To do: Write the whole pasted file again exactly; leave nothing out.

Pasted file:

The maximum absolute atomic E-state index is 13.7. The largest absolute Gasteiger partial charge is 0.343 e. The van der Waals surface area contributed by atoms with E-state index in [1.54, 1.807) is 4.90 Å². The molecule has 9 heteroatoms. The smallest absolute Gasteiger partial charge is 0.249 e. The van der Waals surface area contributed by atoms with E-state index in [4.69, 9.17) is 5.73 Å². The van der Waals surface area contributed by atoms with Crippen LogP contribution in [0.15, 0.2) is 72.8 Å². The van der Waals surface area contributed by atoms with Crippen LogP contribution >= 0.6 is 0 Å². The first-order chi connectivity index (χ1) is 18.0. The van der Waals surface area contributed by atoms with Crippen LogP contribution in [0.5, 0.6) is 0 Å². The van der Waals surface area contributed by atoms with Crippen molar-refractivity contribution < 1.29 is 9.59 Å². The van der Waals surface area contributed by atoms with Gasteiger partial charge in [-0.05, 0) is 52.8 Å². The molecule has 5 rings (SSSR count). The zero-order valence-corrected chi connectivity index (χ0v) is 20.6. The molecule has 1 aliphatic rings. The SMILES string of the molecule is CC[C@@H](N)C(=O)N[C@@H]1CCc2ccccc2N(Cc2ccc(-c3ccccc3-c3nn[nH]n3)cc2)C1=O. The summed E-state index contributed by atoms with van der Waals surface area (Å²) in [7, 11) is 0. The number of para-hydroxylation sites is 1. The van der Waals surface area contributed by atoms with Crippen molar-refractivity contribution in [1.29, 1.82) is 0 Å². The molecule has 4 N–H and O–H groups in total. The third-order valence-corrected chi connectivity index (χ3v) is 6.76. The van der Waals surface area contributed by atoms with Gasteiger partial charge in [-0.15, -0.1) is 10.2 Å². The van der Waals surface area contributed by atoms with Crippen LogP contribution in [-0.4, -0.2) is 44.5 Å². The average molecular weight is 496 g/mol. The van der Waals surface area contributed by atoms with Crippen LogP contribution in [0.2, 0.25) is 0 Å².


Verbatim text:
The maximum absolute atomic E-state index is 13.7. The largest absolute Gasteiger partial charge is 0.343 e. The van der Waals surface area contributed by atoms with E-state index in [1.54, 1.807) is 4.90 Å². The molecule has 9 heteroatoms. The smallest absolute Gasteiger partial charge is 0.249 e. The van der Waals surface area contributed by atoms with E-state index in [4.69, 9.17) is 5.73 Å². The van der Waals surface area contributed by atoms with Crippen LogP contribution in [0.15, 0.2) is 72.8 Å². The van der Waals surface area contributed by atoms with Crippen LogP contribution >= 0.6 is 0 Å². The first-order chi connectivity index (χ1) is 18.0. The van der Waals surface area contributed by atoms with Crippen LogP contribution in [0.5, 0.6) is 0 Å². The van der Waals surface area contributed by atoms with Crippen molar-refractivity contribution < 1.29 is 9.59 Å². The van der Waals surface area contributed by atoms with Gasteiger partial charge in [-0.05, 0) is 52.8 Å². The molecule has 5 rings (SSSR count). The zero-order valence-corrected chi connectivity index (χ0v) is 20.6. The molecule has 1 aliphatic rings. The SMILES string of the molecule is CC[C@@H](N)C(=O)N[C@@H]1CCc2ccccc2N(Cc2ccc(-c3ccccc3-c3nn[nH]n3)cc2)C1=O. The summed E-state index contributed by atoms with van der Waals surface area (Å²) in [7, 11) is 0. The number of para-hydroxylation sites is 1. The van der Waals surface area contributed by atoms with Crippen molar-refractivity contribution in [1.29, 1.82) is 0 Å². The molecule has 4 N–H and O–H groups in total. The third-order valence-corrected chi connectivity index (χ3v) is 6.76. The van der Waals surface area contributed by atoms with Gasteiger partial charge in [-0.15, -0.1) is 10.2 Å². The van der Waals surface area contributed by atoms with Crippen LogP contribution in [-0.4, -0.2) is 44.5 Å². The average molecular weight is 496 g/mol. The van der Waals surface area contributed by atoms with Crippen LogP contribution in [0.2, 0.25) is 0 Å².